Samuel quotes from the opening paragraph of Mann’s “Foreword” to the one-volume edition of what was originally a four-volume work. Mann’s opening paragraph consists of a single long sentence—a remarkable sentence to anyone interested in literary style; it is herewith quoted in full. Its powerful stylistic influence on Samuel’s own opening paragraph is apparent:

“When I see this pyramidlike piece of work, which differs from its brother monsters at the edge of the Libyan Desert only in the fact that no hecatombs of scourged and panting slaves fell victim to its erection but that it is the product of years of patient labor on the part of one man—when I see this formerly quadripartite work united as a proper entity between the two covers of a single volume, I am filled not only with justifiable astonishment at an almost incredible achievement in the art of book-making, but also with memories, with a kind of autobiographical pensiveness.”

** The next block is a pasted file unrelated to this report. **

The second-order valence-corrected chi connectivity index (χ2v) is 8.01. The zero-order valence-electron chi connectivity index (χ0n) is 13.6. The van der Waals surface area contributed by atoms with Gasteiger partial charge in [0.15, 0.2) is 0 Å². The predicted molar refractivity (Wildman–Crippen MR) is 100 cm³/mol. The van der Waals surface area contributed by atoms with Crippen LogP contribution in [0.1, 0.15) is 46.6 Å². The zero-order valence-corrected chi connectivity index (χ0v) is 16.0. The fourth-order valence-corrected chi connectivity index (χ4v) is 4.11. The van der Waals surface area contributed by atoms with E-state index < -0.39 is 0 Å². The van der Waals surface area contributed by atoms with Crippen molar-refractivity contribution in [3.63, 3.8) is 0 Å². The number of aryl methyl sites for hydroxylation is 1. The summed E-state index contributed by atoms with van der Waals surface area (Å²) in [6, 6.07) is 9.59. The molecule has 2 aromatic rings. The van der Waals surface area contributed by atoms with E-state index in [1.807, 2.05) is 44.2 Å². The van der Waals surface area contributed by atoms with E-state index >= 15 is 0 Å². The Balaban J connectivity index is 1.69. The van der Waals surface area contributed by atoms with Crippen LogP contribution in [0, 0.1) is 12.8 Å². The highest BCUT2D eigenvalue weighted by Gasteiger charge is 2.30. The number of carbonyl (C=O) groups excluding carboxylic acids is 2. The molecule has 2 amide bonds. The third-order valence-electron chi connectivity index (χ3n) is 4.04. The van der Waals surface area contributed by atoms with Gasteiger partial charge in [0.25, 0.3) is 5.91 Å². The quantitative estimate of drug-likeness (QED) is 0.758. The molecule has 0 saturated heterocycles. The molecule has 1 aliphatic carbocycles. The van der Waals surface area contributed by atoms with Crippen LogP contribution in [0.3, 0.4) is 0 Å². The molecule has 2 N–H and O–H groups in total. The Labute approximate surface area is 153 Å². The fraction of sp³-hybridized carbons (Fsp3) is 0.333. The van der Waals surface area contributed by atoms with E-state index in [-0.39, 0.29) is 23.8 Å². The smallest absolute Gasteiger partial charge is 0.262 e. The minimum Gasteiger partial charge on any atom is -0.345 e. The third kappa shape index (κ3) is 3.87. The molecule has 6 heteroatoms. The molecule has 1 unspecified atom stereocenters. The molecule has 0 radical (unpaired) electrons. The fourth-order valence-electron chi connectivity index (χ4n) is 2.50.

A word of advice to anyone tempted to tackle Mann’s epic Joseph and His Brothers—and we hope many will: Force yourself past the first 150 pages. After that, you will be hooked.—Ed.